It is used for the production of many things, including soft drinks, beer, winemaking, baking, and vinegar.
It is also used to make chancaca syrup. In fact, in the places which chancaca syrup comes from, Bolivia, Chile, and Peru, panela itself is known as chancaca, hence the name, chancaca syrup.
How To Make Chancaca Syrup
So, now you know all about chancaca syrup in terms of what it is, where it comes from, its history, and what it is traditionally served with.
There is only one obvious piece of information you need: how to make it.
To make chancaca is easy. With the right ingredients and simple cooking equipment, anyone can do it. It is really easy. The process only takes about 30 to 40 minutes
Making chancaca syrup is easy. However, like with any recipe, you need to make sure you have the correct ingredients.
Before you start the process of making the chancaca syrup, make sure you have the following ingredients.
Firstly, you’ll need one cup of panela. That’s the raw unrefined sugar from which chancaca syrup is made.
Secondly, you’ll need the rind from an orange. You don’t need too much of this, as too much orange flavor will be overpowering and spoil the taste of the panela. To be safe, go for about 3 or 4 small pieces.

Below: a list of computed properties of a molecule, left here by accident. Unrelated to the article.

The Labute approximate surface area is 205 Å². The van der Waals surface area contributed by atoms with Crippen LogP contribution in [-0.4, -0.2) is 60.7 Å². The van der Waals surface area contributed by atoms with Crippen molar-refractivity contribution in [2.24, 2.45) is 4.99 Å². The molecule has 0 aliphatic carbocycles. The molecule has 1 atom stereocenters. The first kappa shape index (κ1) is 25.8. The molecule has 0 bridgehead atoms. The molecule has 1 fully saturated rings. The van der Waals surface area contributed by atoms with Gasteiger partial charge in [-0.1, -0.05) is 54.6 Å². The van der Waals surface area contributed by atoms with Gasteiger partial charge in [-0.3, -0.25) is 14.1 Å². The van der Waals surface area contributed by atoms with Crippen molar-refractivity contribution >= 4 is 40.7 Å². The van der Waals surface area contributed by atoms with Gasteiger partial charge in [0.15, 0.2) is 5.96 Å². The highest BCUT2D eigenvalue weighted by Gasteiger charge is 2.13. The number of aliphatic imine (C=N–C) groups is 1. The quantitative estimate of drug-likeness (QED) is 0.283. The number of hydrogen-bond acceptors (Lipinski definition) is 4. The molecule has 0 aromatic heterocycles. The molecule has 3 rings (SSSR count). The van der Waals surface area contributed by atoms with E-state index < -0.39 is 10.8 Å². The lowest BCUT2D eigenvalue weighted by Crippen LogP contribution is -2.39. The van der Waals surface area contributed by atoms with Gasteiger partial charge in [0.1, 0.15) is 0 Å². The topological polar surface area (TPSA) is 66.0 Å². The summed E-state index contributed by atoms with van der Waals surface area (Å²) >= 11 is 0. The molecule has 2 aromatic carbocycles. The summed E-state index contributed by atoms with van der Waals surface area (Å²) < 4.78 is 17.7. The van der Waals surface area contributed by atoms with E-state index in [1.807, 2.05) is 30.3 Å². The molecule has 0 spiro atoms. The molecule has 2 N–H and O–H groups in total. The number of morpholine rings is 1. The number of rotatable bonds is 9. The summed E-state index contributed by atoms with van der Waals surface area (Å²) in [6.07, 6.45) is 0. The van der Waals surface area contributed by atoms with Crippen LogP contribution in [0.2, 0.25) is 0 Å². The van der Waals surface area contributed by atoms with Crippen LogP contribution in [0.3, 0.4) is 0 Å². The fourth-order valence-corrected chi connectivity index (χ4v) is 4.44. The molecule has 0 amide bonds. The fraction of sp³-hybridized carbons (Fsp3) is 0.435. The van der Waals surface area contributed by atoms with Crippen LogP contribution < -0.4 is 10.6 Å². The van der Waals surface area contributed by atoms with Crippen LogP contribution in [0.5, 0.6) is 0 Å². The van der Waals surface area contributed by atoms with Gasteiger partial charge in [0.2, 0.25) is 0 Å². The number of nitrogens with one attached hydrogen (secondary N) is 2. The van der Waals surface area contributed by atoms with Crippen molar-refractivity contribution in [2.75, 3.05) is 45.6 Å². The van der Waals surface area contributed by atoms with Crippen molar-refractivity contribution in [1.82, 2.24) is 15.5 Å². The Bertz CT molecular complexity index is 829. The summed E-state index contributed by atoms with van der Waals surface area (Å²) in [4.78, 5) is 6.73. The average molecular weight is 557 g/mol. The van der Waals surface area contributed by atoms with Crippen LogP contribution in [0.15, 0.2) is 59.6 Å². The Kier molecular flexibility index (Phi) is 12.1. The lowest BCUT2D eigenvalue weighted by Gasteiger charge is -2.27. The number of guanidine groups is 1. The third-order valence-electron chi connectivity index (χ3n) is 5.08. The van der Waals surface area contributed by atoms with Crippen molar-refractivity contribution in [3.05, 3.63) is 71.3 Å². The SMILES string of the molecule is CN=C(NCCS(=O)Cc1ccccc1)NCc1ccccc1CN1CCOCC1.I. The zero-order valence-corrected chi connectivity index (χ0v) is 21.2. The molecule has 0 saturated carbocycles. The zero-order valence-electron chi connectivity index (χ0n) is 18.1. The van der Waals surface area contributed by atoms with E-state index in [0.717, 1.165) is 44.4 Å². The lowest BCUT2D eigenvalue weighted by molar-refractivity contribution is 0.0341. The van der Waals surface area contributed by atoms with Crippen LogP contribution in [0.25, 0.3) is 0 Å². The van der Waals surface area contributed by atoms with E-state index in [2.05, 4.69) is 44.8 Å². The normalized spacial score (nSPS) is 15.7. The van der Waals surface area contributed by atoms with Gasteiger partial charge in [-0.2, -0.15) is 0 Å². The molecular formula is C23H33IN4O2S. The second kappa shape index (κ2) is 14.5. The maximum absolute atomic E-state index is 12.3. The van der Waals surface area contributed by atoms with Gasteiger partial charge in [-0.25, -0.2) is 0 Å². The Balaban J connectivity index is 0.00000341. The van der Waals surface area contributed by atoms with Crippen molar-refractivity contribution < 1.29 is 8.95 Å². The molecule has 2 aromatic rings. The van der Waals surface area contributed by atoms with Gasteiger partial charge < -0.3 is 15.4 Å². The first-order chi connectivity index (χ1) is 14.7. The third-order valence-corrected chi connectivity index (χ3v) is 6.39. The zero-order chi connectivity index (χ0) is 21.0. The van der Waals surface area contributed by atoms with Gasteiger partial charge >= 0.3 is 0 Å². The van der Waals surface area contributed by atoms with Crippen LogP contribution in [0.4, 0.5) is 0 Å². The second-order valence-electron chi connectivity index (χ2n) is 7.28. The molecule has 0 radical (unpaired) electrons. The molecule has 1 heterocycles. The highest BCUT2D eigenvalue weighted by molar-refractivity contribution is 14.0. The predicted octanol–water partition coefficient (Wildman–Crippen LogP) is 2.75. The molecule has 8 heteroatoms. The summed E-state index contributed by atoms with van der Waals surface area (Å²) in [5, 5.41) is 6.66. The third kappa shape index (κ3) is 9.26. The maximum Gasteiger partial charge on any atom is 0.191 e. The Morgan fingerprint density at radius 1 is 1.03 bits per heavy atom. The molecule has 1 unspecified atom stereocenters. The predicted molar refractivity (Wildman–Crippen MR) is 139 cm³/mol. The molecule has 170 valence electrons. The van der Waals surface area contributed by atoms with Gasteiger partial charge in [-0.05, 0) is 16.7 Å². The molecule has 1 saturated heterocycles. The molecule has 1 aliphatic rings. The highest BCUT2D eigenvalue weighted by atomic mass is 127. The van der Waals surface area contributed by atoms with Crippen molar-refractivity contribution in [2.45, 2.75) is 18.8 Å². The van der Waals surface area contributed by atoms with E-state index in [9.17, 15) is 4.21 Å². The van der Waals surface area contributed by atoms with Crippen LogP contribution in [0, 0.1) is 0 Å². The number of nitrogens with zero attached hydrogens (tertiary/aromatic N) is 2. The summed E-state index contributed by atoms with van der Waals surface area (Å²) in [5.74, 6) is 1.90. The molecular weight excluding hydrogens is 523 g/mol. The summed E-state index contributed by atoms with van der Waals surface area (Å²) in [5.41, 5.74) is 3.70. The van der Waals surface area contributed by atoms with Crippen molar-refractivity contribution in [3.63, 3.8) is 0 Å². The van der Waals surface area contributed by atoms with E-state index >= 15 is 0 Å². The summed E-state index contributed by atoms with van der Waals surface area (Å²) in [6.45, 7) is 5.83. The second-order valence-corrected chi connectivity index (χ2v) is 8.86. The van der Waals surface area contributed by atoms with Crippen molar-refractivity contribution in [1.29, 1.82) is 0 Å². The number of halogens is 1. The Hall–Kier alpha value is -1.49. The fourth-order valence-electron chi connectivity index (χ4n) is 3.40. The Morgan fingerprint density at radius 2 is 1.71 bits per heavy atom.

Next, you’ll need cinnamon sticks. Again, you don’t want too much of this, or the taste will overpower the taste of the panela.
I would say only 1 stick of cinnamon, or 2 if you love cinnamon and really can’t resist.
You’ll also need 2 to 3 cloves, and 2 cups of water.
The Cooking Process
Now that you’ve got all the ingredients, you can start cooking. This is the easy part, and should take less than 40 minutes.
First, put the panela and water into a saucepan and leave it to simmer on a high temperature. Wait until the panela is completely melted through.
When the mixture starts to thicken, now it’s time to add the spices. Add the cinnamon, orange rind, and cloves. Leave this all in the pan to simmer for about 10 minutes.
When you can see that the mixture has become thick and shiny, and has, you can switch off the heat.
Leave the syrup for 15 minutes, then sieve it to remove any excess rind and species.
You’re done! Now you can use the syrup however you want. Keep it traditional and dip picarones in it, or drizzle it on icecream. It’s your choice!